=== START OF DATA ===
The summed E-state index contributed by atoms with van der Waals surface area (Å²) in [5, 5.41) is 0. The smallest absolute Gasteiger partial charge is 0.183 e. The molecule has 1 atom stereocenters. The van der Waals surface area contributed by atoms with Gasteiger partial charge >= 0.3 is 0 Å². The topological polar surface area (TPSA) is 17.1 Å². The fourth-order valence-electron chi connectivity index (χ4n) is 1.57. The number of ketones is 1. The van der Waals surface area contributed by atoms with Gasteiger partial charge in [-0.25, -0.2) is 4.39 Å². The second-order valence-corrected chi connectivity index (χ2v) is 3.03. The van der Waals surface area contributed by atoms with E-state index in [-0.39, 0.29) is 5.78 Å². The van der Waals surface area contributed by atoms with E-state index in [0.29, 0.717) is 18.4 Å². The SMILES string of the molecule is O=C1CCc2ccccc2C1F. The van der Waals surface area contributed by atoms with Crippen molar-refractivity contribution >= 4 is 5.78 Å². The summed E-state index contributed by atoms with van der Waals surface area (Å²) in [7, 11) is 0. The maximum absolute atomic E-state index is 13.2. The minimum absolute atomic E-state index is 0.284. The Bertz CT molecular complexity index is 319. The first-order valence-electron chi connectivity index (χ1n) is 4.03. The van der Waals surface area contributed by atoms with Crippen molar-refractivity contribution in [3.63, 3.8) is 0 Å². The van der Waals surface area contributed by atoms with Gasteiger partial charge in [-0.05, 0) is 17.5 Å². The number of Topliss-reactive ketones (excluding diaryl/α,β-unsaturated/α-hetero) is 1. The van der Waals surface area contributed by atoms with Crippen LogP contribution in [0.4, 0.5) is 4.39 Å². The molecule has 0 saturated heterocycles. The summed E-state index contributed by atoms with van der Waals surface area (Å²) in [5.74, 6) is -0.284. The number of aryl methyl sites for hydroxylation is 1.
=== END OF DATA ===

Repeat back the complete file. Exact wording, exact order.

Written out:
The summed E-state index contributed by atoms with van der Waals surface area (Å²) in [5, 5.41) is 0. The smallest absolute Gasteiger partial charge is 0.183 e. The molecule has 1 atom stereocenters. The van der Waals surface area contributed by atoms with Gasteiger partial charge >= 0.3 is 0 Å². The topological polar surface area (TPSA) is 17.1 Å². The fourth-order valence-electron chi connectivity index (χ4n) is 1.57. The number of ketones is 1. The van der Waals surface area contributed by atoms with Gasteiger partial charge in [-0.25, -0.2) is 4.39 Å². The second-order valence-corrected chi connectivity index (χ2v) is 3.03. The van der Waals surface area contributed by atoms with E-state index in [-0.39, 0.29) is 5.78 Å². The van der Waals surface area contributed by atoms with E-state index in [0.29, 0.717) is 18.4 Å². The SMILES string of the molecule is O=C1CCc2ccccc2C1F. The van der Waals surface area contributed by atoms with Crippen molar-refractivity contribution >= 4 is 5.78 Å². The summed E-state index contributed by atoms with van der Waals surface area (Å²) in [7, 11) is 0. The maximum absolute atomic E-state index is 13.2. The minimum absolute atomic E-state index is 0.284. The Bertz CT molecular complexity index is 319. The first-order valence-electron chi connectivity index (χ1n) is 4.03. The van der Waals surface area contributed by atoms with Crippen molar-refractivity contribution in [3.63, 3.8) is 0 Å². The van der Waals surface area contributed by atoms with Gasteiger partial charge in [-0.05, 0) is 17.5 Å². The number of Topliss-reactive ketones (excluding diaryl/α,β-unsaturated/α-hetero) is 1. The van der Waals surface area contributed by atoms with Crippen LogP contribution in [0.4, 0.5) is 4.39 Å². The molecule has 0 saturated heterocycles. The summed E-state index contributed by atoms with van der Waals surface area (Å²) in [5.74, 6) is -0.284. The number of aryl methyl sites for hydroxylation is 1.